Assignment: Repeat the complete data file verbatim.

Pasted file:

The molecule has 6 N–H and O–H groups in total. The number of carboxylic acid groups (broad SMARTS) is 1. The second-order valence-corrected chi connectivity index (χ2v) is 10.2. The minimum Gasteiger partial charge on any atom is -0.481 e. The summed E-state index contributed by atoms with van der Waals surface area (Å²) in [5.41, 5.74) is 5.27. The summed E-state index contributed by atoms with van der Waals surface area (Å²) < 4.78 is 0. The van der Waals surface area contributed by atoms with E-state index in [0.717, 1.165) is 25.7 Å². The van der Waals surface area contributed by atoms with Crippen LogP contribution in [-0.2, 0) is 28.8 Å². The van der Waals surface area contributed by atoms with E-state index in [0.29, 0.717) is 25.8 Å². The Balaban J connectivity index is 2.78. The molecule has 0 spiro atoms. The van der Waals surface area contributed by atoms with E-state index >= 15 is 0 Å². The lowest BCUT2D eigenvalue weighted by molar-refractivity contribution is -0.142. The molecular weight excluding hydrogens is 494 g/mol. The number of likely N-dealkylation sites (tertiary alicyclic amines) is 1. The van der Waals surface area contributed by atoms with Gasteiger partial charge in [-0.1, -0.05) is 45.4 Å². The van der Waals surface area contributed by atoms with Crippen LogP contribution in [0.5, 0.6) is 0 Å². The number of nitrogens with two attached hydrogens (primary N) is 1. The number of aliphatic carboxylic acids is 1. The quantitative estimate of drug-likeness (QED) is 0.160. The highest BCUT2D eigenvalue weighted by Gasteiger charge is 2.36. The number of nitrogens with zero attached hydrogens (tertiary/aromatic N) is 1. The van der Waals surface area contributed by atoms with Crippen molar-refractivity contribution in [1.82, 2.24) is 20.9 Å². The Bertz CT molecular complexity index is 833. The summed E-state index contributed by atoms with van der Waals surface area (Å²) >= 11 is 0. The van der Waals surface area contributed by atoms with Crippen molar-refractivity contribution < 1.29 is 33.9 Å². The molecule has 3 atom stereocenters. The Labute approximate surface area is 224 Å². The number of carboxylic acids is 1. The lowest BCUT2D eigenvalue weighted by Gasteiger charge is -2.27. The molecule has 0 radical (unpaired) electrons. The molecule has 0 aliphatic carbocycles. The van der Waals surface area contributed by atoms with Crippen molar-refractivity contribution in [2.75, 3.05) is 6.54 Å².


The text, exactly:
The molecule has 6 N–H and O–H groups in total. The number of carboxylic acid groups (broad SMARTS) is 1. The second-order valence-corrected chi connectivity index (χ2v) is 10.2. The minimum Gasteiger partial charge on any atom is -0.481 e. The summed E-state index contributed by atoms with van der Waals surface area (Å²) in [5.41, 5.74) is 5.27. The summed E-state index contributed by atoms with van der Waals surface area (Å²) < 4.78 is 0. The van der Waals surface area contributed by atoms with E-state index in [0.717, 1.165) is 25.7 Å². The van der Waals surface area contributed by atoms with Crippen LogP contribution in [-0.2, 0) is 28.8 Å². The van der Waals surface area contributed by atoms with E-state index in [0.29, 0.717) is 25.8 Å². The Balaban J connectivity index is 2.78. The molecule has 0 spiro atoms. The van der Waals surface area contributed by atoms with E-state index >= 15 is 0 Å². The lowest BCUT2D eigenvalue weighted by molar-refractivity contribution is -0.142. The molecular weight excluding hydrogens is 494 g/mol. The number of likely N-dealkylation sites (tertiary alicyclic amines) is 1. The van der Waals surface area contributed by atoms with Gasteiger partial charge in [-0.1, -0.05) is 45.4 Å². The van der Waals surface area contributed by atoms with Crippen LogP contribution in [0.5, 0.6) is 0 Å². The number of nitrogens with two attached hydrogens (primary N) is 1. The number of aliphatic carboxylic acids is 1. The quantitative estimate of drug-likeness (QED) is 0.160. The highest BCUT2D eigenvalue weighted by Gasteiger charge is 2.36. The number of nitrogens with zero attached hydrogens (tertiary/aromatic N) is 1. The van der Waals surface area contributed by atoms with Crippen molar-refractivity contribution in [1.82, 2.24) is 20.9 Å². The Bertz CT molecular complexity index is 833. The summed E-state index contributed by atoms with van der Waals surface area (Å²) >= 11 is 0. The van der Waals surface area contributed by atoms with Crippen molar-refractivity contribution < 1.29 is 33.9 Å². The molecule has 3 atom stereocenters. The Labute approximate surface area is 224 Å². The number of carboxylic acids is 1. The lowest BCUT2D eigenvalue weighted by Gasteiger charge is -2.27. The molecule has 0 radical (unpaired) electrons. The molecule has 0 aliphatic carbocycles. The van der Waals surface area contributed by atoms with Crippen molar-refractivity contribution in [2.75, 3.05) is 6.54 Å².